I was reading an article by Vigil Bose on TSS the other day and saw the usage of the HibernateDaoSupport class. Since this is no longer a recommended way of using Hibernate from Spring, I thought I might as well just blog about it another time.

With the advent of Spring 2.0, it has become possible to start using the Hibernate Session API directly again. The question is whether or not it is wise to abandon the use of the HibernateTemplate when working with Hibernate, or any other template-based approaches Spring features.

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Code samples from SpringOne 'Beyond the obvious' talk

Last week at SpringOne, Alef and I gave a talk on dealing with complex applications using Spring. Complexity in this case was considered both at the structural and dynamic level. As for the structural part of the talk, I covered that one in my previous blog posting. The dynamic part explained some possible solutions to deal with differences between your deployment environments. (testing, acceptance, production, etc.)
A lot of people asked me if I could provide them with the source of the demonstrations I gave during the talk. I’ve attached the sources to this blog entry and will explain briefly how this all works. Hopefully the talk itself will eventually become available on parleys.com later this year, so you can get some more background information on the topic.

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The Power of Batch

In the last session of SpringOne yesterday, Dave Syer, Scott Wintermute, Lucas Ward and Wayne Lund all presented on Spring Batch. I didn’t actually attend (since I had an early cab ride), but I stuck my head in and was yet again astounded by the amount of interest.

Back at JavaOne we had an immense amount of interest in this solution as well, with plenty of visitors calling by the booth to quiz us about batch.

It’s all too easy in this world of Ajax and Rich Internet Applications to forget that a large number (a majority maybe?) of large scale enterprise applications are batch-oriented. Batch is like the dirty little secret that Java tries to hide from the world - but no more!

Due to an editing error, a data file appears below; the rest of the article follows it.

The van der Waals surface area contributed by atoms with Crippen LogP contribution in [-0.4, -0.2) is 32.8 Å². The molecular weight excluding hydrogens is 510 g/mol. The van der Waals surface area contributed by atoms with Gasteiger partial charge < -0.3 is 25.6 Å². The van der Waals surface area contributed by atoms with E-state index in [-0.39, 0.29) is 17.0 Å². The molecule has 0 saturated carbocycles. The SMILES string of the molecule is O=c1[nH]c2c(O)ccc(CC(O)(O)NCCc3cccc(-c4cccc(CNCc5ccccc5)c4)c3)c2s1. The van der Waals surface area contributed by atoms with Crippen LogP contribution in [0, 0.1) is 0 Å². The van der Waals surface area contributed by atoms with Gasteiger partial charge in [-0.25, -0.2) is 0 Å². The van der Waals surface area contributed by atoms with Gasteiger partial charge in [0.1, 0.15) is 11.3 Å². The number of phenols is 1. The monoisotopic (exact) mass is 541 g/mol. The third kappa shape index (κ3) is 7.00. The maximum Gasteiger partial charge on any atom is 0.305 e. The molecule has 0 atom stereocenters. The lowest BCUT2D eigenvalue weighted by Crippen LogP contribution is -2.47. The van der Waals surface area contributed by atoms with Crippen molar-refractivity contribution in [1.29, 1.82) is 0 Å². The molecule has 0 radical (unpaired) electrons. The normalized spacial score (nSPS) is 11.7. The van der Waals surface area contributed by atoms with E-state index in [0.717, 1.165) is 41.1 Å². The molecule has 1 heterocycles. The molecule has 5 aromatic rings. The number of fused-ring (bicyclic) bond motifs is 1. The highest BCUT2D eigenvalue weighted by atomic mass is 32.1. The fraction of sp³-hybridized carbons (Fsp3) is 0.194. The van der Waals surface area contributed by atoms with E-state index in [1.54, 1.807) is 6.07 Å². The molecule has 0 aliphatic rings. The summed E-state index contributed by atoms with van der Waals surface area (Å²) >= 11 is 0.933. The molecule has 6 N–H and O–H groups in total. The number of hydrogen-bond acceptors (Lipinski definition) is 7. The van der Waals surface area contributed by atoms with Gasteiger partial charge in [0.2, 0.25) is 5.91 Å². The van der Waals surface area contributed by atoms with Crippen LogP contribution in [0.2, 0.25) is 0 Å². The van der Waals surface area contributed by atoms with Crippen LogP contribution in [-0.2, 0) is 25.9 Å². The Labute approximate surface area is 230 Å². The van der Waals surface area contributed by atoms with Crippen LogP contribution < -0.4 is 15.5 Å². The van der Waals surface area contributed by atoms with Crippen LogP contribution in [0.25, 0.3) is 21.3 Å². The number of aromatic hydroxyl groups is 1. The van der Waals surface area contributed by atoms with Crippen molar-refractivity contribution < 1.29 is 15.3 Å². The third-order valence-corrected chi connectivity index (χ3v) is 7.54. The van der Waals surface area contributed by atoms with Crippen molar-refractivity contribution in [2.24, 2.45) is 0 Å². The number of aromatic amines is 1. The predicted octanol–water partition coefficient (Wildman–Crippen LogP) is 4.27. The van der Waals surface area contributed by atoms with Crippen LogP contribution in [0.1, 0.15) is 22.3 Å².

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Putting Spring Web Flow to a Load Test

Load testing a Web Flow application is similar to load testing any other web application – we’ll use a load testing tool to simulate increasing levels of concurrent client access in order to capture essential performance statistics.

With Web Flow there will be a couple of important considerations for the load test:

  1. The load test must maintain independent “cookie storage area” so each client request can carry an independent HTTP session.
  2. We need a mechanism for extracting the unique flow execution key from the initial response and use it to customize subsequent requests in the same flow session.
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Spring Framework Certified on WebSphere

SpringOne is humming along nicely. This year it’s a 3 day show, up from 2 days last year, and once again it’s great to see hundreds of attendees at a Spring conference. For once I’m quite relaxed at a show, as after the opening keynote I have no further sessions, and don’t need to work on slides.

Right now, Adrian is preparing to make a major announcement about Spring tooling. Well actually he’s giving a uniquely personal take on duck typing, as I’m sure you’ll hear…

More about that later, but first I need to share some news from yesterday. I was happy to be able to announce that we have worked with IBM to certify Spring on IBM’s flagship WebSphere Application Server. As much of Interface21’s customer base is in large enterprises, we see a lot of WebSphere and have wanted to ensure the ideal integration for years. It’s good to see that IBM share this goal. Their commitment to the integration was also largely driven by customers, many of whom have adopted Spring and experienced great results with it. As Spring adoption has moved from project-by-project to strategic, such customers want to know that this combination is supportable and that both vendors are behind it.